Tuesday, January 25, 2011

Writing In My Car... With Patricia Sands

Good morning, y'all!

In today's Writing in my Car, author Patricia Sands talks about starting her writing journey -- the surprises, the excitement, how you even change your schedule to make it a part of your life.

Patricia is the author of The Bridge Club. What is this novel about, you ask? For more than forty years, the mantra of the eight women in the Bridge Club has been "one for all and all for one." Beginning their monthly soiree in the psychedelic Sixties, unpredicted twists of fate weave through the good times and strong friendship they share as the years pass. The constant from one decade to the next is loyal and nonjudgmental support, even when agreeing to disagree is the final solution. From the exhilarating cultural changes of their early times together through the "zoomer" years, their connection never falters. As they celebrate turning sixty (give or take a year) at a group birthday weekend, each woman recalls a challenging time in her life when the Bridge Club came to the rescue. After tossing around ideas mixed with a generous helping of common sense and a large dose of laughter they decide to refer to that time as their "SOS".

Here's Patricia!

My first novel, The Bridge Club, was self-published in September through iUniverse and has received very positive feedback.

I’ve been a storyteller forever through photography and also in my career as an educator. One particular story had been simmering in my mind for years and five years ago I sat down to write it … just for fun. The story was about my “bridge club”, ten friends that have been together for over 40 years and some of the life experiences we shared.

As assorted people took a look at my writing, I was encouraged to consider approaching the story with a view to publishing. This suggestion created a shift in my perspective as I was not interested in publishing a memoir. Turning to fiction, the number of characters switched from ten to eight and although most of the issues in the story did occur, the details and circumstances in many of them have been altered. The characters became composites of real people.

Research was essential as I made certain my facts were correct. Hours were spent talking with people, listening to their stories and fabricating them into the novel I was crafting.

Never an early riser I found myself waking with a start at 6:30 in the morning, compelled to get to my computer and record the thoughts swirling through my mind. I became totally consumed by the story as it took on a life of its own. One of the great surprises of writing was to discover how characters actually began to direct my writing at times, taking me places I had not planned to go! I had heard other writers speak of this but never really believed it.

After four years I took a deep breath, decided I had completed a first draft, and handed the manuscript to my brother to read. He is an author and co-author of some amazing textbooks – used across Canada in high schools - and a proofreader extraordinaire … and I knew he would be brutally honest.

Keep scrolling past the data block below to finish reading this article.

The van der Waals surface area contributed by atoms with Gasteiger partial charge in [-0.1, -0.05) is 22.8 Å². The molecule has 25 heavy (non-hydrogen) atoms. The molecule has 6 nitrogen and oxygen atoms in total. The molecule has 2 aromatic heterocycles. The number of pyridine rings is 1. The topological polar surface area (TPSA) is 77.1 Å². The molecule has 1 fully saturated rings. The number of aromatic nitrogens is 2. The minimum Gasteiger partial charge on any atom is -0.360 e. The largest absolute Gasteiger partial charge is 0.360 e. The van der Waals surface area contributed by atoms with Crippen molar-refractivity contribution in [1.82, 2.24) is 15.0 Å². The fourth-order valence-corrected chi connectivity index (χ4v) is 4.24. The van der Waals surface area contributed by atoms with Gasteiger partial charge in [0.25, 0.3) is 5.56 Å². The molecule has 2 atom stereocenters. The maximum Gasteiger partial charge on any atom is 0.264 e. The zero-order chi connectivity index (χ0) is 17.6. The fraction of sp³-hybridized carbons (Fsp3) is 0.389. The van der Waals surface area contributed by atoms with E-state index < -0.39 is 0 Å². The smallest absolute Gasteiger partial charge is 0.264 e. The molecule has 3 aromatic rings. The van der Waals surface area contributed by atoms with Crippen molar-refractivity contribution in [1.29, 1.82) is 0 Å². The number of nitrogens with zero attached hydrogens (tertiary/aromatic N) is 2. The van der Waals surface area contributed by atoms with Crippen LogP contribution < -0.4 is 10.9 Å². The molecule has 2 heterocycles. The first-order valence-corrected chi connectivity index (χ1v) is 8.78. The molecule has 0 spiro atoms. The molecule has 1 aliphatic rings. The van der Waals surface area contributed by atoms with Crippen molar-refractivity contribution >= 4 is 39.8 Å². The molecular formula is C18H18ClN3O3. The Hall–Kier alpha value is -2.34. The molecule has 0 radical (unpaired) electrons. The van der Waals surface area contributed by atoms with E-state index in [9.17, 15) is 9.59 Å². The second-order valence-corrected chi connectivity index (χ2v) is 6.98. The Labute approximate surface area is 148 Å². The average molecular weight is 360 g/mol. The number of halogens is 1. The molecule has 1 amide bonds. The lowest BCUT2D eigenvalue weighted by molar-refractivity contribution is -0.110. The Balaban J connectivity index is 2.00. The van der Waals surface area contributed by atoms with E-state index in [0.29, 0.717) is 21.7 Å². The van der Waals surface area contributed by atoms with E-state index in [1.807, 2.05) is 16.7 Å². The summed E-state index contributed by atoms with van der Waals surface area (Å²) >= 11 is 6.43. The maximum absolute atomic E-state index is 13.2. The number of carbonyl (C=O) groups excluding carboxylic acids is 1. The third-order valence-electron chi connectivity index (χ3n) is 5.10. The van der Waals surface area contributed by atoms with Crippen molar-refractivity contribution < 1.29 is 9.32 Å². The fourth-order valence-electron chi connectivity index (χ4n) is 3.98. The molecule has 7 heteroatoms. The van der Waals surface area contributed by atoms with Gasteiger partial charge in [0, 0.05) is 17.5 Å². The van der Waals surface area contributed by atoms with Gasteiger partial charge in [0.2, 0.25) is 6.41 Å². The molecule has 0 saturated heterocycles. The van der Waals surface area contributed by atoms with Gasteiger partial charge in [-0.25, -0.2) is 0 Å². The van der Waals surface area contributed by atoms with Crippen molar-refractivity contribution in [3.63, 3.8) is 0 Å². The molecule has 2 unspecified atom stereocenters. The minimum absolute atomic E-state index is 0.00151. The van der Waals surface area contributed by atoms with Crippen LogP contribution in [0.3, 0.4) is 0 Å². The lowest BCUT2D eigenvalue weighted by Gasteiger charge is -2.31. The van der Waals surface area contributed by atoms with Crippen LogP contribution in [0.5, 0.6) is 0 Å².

If you ask any writer, I believe most would confirm it is extremely difficult to declare a manuscript is finished, complete, needs no more work. There comes a time when you have to try to let go. Honestly, another aspect of this process is preparing yourself to let others read what you have written – I felt it was akin to taking my clothes off in public – and at my age, that’s particularly scary!

My brother took the manuscript on an Alaskan cruise he and his wife had planned. He said he wouldn’t contact me until they returned ten days later. On the day I knew I would hear from him I opened my e-mail with trepidation. What if he suggested I stick to photography? His subject line read “I loved it!” Whew!

From there I first followed the traditional query letter route. How I ended up self-publishing and that part of the journey is another 500 words – at least!

Thanks for stopping by, Patricia! Please visit Patricia over at her blog to read interviews and essays about the writing life.

Monday, January 17, 2011

Writting In My Car... With Adam Santo

For many of us, sharing your art with the world can be a bit scary. Many creatives (myself included) are natural introverts, observing the world, then sneaking back to our notebooks to make something of what we've seen. We all handle this natural ability in different ways, and in today's Writing In My Car, novelist Adam Santo shares his experience.

Adam is the author of Temperature: Dead and Rising. What is this novel about, you ask? When Sally Mertill is driving a carload of her friends back to Green Mountain Falls after visiting Pike's Peak they'll careen off the side of the mountain. With no guardrails it's not surprising there are no survivors. And yet within two days a not altogether bad fellow named Bocnic Drewings will call upon the metal drawer where her body awaits autopsy, open it, and lead her on the adventure of a lifetime; well, that's if she'd have survived the accident. The powers that be have chosen Sally to become undead and she's the only other person time eternal who's been given the power to raise the dead; and control them. When leaders of rival undead clans find out, they either want to control or destroy her, which makes Sally staying undead a bit of a challenge.